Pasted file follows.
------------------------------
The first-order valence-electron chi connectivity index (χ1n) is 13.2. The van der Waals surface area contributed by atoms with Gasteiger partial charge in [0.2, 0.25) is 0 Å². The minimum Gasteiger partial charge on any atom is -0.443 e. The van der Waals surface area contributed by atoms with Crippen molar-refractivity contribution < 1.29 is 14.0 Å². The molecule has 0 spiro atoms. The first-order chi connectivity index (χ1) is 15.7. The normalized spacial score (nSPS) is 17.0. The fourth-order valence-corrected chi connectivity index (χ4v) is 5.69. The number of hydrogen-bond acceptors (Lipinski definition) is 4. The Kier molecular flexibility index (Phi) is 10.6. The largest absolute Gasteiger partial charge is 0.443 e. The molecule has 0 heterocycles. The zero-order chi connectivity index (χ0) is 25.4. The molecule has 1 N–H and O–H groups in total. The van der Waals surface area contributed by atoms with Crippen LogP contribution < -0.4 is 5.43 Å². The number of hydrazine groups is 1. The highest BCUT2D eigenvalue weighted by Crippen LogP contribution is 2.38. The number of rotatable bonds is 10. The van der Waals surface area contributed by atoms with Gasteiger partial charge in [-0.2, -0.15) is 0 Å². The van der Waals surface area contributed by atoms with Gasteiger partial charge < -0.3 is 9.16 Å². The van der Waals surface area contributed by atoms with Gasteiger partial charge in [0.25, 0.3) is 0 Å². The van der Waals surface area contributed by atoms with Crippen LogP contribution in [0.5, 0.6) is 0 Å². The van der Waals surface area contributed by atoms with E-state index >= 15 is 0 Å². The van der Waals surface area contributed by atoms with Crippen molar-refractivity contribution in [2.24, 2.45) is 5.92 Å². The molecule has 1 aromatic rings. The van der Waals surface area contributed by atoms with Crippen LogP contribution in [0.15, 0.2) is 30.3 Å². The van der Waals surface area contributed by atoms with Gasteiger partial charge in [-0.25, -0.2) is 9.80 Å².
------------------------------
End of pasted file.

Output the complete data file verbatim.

The first-order valence-electron chi connectivity index (χ1n) is 13.2. The van der Waals surface area contributed by atoms with Gasteiger partial charge in [0.2, 0.25) is 0 Å². The minimum Gasteiger partial charge on any atom is -0.443 e. The van der Waals surface area contributed by atoms with Crippen molar-refractivity contribution < 1.29 is 14.0 Å². The molecule has 0 spiro atoms. The first-order chi connectivity index (χ1) is 15.7. The normalized spacial score (nSPS) is 17.0. The fourth-order valence-corrected chi connectivity index (χ4v) is 5.69. The number of hydrogen-bond acceptors (Lipinski definition) is 4. The Kier molecular flexibility index (Phi) is 10.6. The largest absolute Gasteiger partial charge is 0.443 e. The molecule has 0 heterocycles. The zero-order chi connectivity index (χ0) is 25.4. The molecule has 1 N–H and O–H groups in total. The van der Waals surface area contributed by atoms with Crippen LogP contribution < -0.4 is 5.43 Å². The number of hydrazine groups is 1. The highest BCUT2D eigenvalue weighted by Crippen LogP contribution is 2.38. The number of rotatable bonds is 10. The van der Waals surface area contributed by atoms with Gasteiger partial charge in [-0.2, -0.15) is 0 Å². The van der Waals surface area contributed by atoms with Gasteiger partial charge < -0.3 is 9.16 Å². The van der Waals surface area contributed by atoms with Gasteiger partial charge in [0.25, 0.3) is 0 Å². The van der Waals surface area contributed by atoms with Crippen LogP contribution in [0.5, 0.6) is 0 Å². The van der Waals surface area contributed by atoms with E-state index >= 15 is 0 Å². The van der Waals surface area contributed by atoms with Crippen molar-refractivity contribution in [2.24, 2.45) is 5.92 Å². The molecule has 1 aromatic rings. The van der Waals surface area contributed by atoms with Crippen LogP contribution in [0.15, 0.2) is 30.3 Å². The van der Waals surface area contributed by atoms with Gasteiger partial charge in [-0.25, -0.2) is 9.80 Å².